Another 100,000 people will be without a job before the end of the summer and unemployment will not fall for 18 months, a study has shown.
An analysis of jobless figures by the IPPR think tank showed that unemployment will not peak until at least September, with more people expected to join the dole queue in the coming months.
The North West, London, Yorkshire and Humberside and the East of England will see the highest increases in unemployment, while the jobless total is predicted to fall in the West Midlands, Northern Ireland and the South West.
The IPPR said it expected 50,000 more men and a similar number of women will become unemployed this year as public sector jobs continue to be cut, while over 40,000 of those becoming jobless will be under the age of 25.
Kayte Lawton, IPPR Senior Research Fellow, said: "The personal tragedy of the slow economic recovery is the way unemployment will continue to rise over the next year, even once the economy begins to grow. This has been the longest recession and the slowest recovery that Britain has ever experienced.
"The risk is that high unemployment becomes a permanent feature of the UK economy, as it did in the 1980s. Even within the context of the government's deficit reduction plan, it is short-sighted of the government not to do more to get people back into jobs.
"The new Youth Contract is a good first step but it must not be the last word. People who have been out of work for more than a year face being scarred by the experience and without help, may never work again."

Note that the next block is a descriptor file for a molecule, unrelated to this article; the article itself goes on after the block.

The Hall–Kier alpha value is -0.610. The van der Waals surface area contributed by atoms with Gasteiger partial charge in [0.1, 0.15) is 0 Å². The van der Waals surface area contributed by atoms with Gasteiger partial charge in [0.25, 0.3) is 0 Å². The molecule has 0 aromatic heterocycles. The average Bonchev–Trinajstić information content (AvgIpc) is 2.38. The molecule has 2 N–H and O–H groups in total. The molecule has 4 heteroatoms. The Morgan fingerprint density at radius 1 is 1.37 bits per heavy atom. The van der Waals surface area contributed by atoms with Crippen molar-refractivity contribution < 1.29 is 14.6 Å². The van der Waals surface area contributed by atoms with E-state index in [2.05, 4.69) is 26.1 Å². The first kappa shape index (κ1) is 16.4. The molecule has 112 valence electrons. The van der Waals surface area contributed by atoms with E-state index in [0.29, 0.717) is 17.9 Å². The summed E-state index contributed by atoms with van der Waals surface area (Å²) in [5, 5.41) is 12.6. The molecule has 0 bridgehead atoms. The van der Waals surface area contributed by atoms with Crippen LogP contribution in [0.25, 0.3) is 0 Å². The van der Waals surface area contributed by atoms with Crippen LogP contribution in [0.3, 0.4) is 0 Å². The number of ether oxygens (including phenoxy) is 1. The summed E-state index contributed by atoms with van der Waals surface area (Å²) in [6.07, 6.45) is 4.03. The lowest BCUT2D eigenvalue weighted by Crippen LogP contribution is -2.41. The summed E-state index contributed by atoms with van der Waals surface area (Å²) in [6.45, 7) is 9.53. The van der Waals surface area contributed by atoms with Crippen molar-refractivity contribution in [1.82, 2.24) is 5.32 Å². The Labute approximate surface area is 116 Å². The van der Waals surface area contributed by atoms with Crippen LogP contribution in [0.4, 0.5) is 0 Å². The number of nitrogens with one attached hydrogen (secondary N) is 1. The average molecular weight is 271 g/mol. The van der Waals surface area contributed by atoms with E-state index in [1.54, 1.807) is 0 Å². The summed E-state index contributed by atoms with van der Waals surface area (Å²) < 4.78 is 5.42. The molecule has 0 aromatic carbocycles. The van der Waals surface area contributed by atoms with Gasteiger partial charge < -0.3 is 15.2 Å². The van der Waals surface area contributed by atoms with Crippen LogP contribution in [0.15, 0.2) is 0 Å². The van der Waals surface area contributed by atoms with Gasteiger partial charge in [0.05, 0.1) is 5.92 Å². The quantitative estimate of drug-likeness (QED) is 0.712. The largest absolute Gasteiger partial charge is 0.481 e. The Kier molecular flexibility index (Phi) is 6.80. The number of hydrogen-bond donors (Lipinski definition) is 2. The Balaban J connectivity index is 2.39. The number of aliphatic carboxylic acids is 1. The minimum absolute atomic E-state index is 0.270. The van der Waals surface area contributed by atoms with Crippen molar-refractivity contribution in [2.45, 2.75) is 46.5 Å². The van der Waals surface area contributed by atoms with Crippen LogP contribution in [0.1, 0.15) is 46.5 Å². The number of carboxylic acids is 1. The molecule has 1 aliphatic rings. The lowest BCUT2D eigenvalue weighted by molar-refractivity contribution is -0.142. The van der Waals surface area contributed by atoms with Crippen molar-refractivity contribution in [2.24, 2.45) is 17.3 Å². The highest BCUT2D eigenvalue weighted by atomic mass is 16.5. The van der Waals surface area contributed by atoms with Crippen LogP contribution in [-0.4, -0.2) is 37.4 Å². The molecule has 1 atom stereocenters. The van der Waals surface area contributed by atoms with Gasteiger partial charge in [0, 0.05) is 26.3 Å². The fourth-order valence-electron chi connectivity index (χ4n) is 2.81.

Unemployment stands at 2.67 million, a jobless rate of 8.4%, the highest since 1995, with over a million 16 to 24-year-olds out of work.
New figures later this month are expected to show another increase in the figures.
A Department for Work and Pensions spokesman said: "There have been some encouraging signs that the labour market is stabilising, but there is clearly still a big challenge ahead to bring down unemployment.
"The international economic outlook remains difficult, but we will do everything we can to help the unemployed find jobs.
"The Work Programme offers flexible, tailored support to get people into sustained employment and we have just launched the Youth Contract, where £1bn will be spent to provide nearly half-a-million new opportunities for young people, including apprenticeships and work experience placements."
Shadow employment minister Liam Byrne said: "Britain is undergoing a jobs crisis, with unemployment at its highest level in 17 years and youth unemployment over a million yet ministers show no sign of getting a grip.
"This IPPR analysis showing that unemployment is set to continue to rise for months to come is extremely worrying, and it underlines how urgently we need this Government to finally get serious about getting people off benefits and into work.
"Last month we needed a budget to get our country moving again but what we got was yet another wasted opportunity as George Osborne stuck with the same failed policies that have pushed up unemployment and added £150 billion to the borrowing bill.
"Ministers must take decisive action to get people back into work. They should enact Labour's five point plan, including the Real Jobs Guarantee paid for by a tax on bankers' bonuses, that would guarantee a proper job for every young person out of work for a year, which they would be required to take."